Population Ecology of the Jaguar (Panthera onca) in the Amazonian Forests of Colombia

Laura Maria Vargas

The purpose of this research, is to provide information on a disturbance gradient of jaguar occupancy probabilities, from areas very close to human settlements to areas of the forest that are remote and practically inaccessible, all of this outside of preserved areas. One of the most important characteristics of this survey is that as big as the sampling area is and because of the random selection of the points to monitor, we expect the inferential space to be big as well, also thus results will become a good representation of the environmental heterogeneity of the amazon, present inside amazon tropical forests.


Top predators in ecosystems have significant effects in regulation of the trophic dynamics and diversity in the system in which they live. Despite their valuable role in the food chain, terrestrial carnivores have diminished between 95-99% and this includes jaguars in the Neotropics. Habitat loss and modification, are important agents responsible for feline decrease; this results in changes in the availability of resources, which in turn, alter the dynamics of competition and predatory interactions. Is necessary to understand the complexity on interspecific interactions in multi-predator communities, how processes are affected or how predators contribute to balance and diversity of the system.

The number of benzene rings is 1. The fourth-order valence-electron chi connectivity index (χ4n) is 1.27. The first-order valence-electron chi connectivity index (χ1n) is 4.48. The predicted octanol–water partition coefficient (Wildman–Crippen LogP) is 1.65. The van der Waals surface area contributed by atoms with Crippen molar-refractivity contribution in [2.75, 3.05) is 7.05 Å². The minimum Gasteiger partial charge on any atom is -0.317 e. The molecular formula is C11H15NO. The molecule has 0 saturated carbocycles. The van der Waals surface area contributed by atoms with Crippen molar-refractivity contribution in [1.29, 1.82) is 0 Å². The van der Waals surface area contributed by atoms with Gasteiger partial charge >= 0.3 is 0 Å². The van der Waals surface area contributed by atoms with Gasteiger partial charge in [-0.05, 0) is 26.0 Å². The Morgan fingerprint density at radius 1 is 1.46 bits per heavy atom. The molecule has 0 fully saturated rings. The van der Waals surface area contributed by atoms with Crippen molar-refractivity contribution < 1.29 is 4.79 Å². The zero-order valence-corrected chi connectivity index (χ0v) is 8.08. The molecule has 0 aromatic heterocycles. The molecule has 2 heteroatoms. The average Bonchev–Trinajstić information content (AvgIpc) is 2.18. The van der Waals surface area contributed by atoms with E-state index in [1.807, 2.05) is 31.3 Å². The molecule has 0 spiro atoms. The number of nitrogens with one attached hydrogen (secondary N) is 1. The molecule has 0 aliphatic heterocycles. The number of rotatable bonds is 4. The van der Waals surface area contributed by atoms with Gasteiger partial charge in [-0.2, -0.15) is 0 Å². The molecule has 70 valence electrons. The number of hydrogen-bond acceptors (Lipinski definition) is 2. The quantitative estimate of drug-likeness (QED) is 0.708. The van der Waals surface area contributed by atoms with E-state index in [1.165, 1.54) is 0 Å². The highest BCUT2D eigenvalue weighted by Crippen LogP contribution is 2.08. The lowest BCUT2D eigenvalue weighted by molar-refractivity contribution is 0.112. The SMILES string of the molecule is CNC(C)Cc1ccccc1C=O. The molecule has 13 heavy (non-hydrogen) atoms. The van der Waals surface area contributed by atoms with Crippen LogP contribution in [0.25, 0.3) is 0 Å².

Of the five countries that cover the Amazon eco-region (Brazil, Bolivia, Colombia, Ecuador y Peru), Colombia is the country with lowest level of information and studies, and probably the least known population(s) in its entire range. Considering the Amazon is probably the only area large enough to sustain a viable population of jaguar in Colombia on the long term, this lack of knowledge poses an enormous responsibility for our country. Furthermore, Amazon ecosystems are highly dynamic, with severe changes in available habitats during rainy seasons and potentially high dependence on water sources during dry seasons. The density estimates expected until now are inconclusive for Amazonian forests (since some works have shown low densities in similar ecosystems, but extremely high in neighboring regions such as the Pantanal in Brazil), and the permanent growing threats in the area, we urgently need to assess how human influence is affecting jaguar populations and thus solidly support conservation planning in our most important natural region of the country.

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